The land down under may have the upper hand on Big Tech by passing regulation that could disrupt Google’s dominance on advertising.
Countries around the world have increasingly become wary of Big Tech’s dominance in recent months, and Australia is thinking about hitting at least one tech behemoth where it hurts. “An Australian regulator is considering letting internet users choose what personal data companies like Google share with advertisers, as part of the country’s attempts to shatter the dominance of tech titans,” Reuters reported Jan. 27. The Australian Competition and Consumer Commission (ACCC) has also proposed the tactic of “limiting the internet giants’ ability to access users’ online histories to cross-sell products,” Reuters added.
The extent of Google’s dominance on advertising in Australia is staggering. The ACCC has blasted the current state of affairs as being “marked by a lack of competition, transparency and choice,” Reuters paraphrased. The ACCC reportedly estimated: “Google’s share of Australian digital advertising revenue at between 50% and 100%, depending on the service.”
ACCC Chair Rodney Sims explained that Google’s multifaceted grip on power is the root of the problem, according to Reuters. “Google is the only one that can determine the effectiveness of ads, so really often they’re marking their own homework when it comes to the effectiveness of the ads they supply,” said Sims. In short, Google could be paid to host ads, and then the tech company could pretend the ads were far more effective than they actually were, in order to make sure clients keep paying for them. “There’s a lot wrong with the market ... and it’s effectively dominated by one player,” Sims added.
Reuters’ reporting included commentary from a Google spokesperson which may as well have been an automated reply. The spokesperson suggested Google’s advertising service “helps businesses connect with customers and publishers reach new audiences, creating new growth and revenue opportunities for them.”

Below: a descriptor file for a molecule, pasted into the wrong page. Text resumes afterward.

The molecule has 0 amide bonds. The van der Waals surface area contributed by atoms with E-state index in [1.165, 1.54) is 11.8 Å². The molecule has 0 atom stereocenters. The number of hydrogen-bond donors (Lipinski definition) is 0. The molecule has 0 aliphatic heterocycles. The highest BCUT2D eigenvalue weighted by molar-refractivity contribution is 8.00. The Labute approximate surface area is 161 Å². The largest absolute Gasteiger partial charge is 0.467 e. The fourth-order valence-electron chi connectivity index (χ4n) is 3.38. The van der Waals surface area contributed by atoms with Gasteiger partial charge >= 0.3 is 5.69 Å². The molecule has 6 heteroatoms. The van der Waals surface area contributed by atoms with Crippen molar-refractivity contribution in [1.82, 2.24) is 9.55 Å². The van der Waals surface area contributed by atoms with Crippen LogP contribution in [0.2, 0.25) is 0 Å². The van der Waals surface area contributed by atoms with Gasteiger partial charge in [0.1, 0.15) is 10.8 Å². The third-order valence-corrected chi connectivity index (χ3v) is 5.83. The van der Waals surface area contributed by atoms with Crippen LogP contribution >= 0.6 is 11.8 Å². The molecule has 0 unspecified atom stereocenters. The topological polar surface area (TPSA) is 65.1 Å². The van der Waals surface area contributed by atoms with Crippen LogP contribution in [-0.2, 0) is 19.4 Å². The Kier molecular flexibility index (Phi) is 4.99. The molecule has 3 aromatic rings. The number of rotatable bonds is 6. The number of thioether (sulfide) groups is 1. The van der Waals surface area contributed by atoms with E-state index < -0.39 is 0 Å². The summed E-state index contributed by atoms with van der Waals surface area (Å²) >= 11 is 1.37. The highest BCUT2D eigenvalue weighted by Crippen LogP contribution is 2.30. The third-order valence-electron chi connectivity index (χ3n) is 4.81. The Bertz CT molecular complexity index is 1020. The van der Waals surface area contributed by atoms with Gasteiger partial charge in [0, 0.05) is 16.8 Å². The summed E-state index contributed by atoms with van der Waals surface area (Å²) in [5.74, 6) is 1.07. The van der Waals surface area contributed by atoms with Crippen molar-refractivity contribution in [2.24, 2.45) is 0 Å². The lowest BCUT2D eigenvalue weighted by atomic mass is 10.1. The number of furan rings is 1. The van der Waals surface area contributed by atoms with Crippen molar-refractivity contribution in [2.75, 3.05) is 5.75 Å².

Australia is one of many powerful countries who have become bolder about the prospect of tackling Big Tech’s unchecked power in recent weeks.
After then-President Donald Trump was suspended from Twitter, Australian Deputy Prime Minister Michael McCormack accused Big Tech of “censorship” following the U.S. Capitol riot. “There’s been a lot of people who have said and done a lot of things on Twitter previously that haven’t received that sort of condemnation or indeed censorship. But I’m not one who believes in that sort of censorship,” McCormack said.
In Mexico, President Andrés Manuel López Obrador declared that plans to make an international anti-censorship coalition take action are already underway. “I can tell you that at the first G20 meeting we have, I am going to make a proposal on this issue,” he declared. Foreign Relations Secretary Marcelo Ebrard also commented: “Given that Mexico, through our president, has spoken out, we immediately made contact with others who think the same.”. AP News illustrated that Mexico’s government had reportedly “heard from officials in France, Germany, the European Union, Africa, Latin America and Southeast Asia."
In Poland, “A draft law being readied in Poland will make it illegal for tech companies to take similar actions there,” The Guardian reported. Polish Prime Minister Mateusz Morawiecki expressed his desire for an open and free internet without censorship in a Facebook post as well. For Morawiecki, the fight for free speech appears to be very personal. “For close to 50 years we lived in a country in which censorship was practiced, in which Big Brother told us how we are meant to live and what we are meant to feel, and what we are not allowed to think, say or write. That is why we are so concerned with any attempt to limit freedom,” he said.
Conservatives are under attack. Contact Google at (650) 253-000, or by mail to 1600 Amphitheatre Parkway Mountain View, CA 94043, and demand that the platform provide transparency: Companies need to design open systems so that they can be held accountable, while giving weight to privacy concerns. If you have been censored, contact us at the Media Research Center contact form, and help us hold Big Tech accountable.